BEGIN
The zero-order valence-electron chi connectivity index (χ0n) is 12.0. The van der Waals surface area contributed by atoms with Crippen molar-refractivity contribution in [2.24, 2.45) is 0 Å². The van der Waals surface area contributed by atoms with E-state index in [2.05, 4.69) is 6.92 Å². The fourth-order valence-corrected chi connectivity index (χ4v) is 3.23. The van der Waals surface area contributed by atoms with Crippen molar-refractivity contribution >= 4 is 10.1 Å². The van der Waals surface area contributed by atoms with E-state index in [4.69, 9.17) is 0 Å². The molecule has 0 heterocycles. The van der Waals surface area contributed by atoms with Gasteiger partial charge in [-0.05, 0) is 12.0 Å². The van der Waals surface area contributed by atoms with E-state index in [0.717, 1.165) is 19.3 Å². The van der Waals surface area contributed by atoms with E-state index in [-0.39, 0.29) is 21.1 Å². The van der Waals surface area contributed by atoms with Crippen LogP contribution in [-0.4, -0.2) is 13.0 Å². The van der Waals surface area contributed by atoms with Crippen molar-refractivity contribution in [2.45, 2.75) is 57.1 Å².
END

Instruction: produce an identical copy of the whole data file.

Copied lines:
The zero-order valence-electron chi connectivity index (χ0n) is 12.0. The van der Waals surface area contributed by atoms with Crippen molar-refractivity contribution in [2.24, 2.45) is 0 Å². The van der Waals surface area contributed by atoms with E-state index in [2.05, 4.69) is 6.92 Å². The fourth-order valence-corrected chi connectivity index (χ4v) is 3.23. The van der Waals surface area contributed by atoms with Crippen molar-refractivity contribution >= 4 is 10.1 Å². The van der Waals surface area contributed by atoms with E-state index in [4.69, 9.17) is 0 Å². The molecule has 0 heterocycles. The van der Waals surface area contributed by atoms with Gasteiger partial charge in [-0.05, 0) is 12.0 Å². The van der Waals surface area contributed by atoms with E-state index in [0.717, 1.165) is 19.3 Å². The van der Waals surface area contributed by atoms with E-state index in [-0.39, 0.29) is 21.1 Å². The van der Waals surface area contributed by atoms with Crippen LogP contribution in [-0.4, -0.2) is 13.0 Å². The van der Waals surface area contributed by atoms with Crippen molar-refractivity contribution in [2.45, 2.75) is 57.1 Å².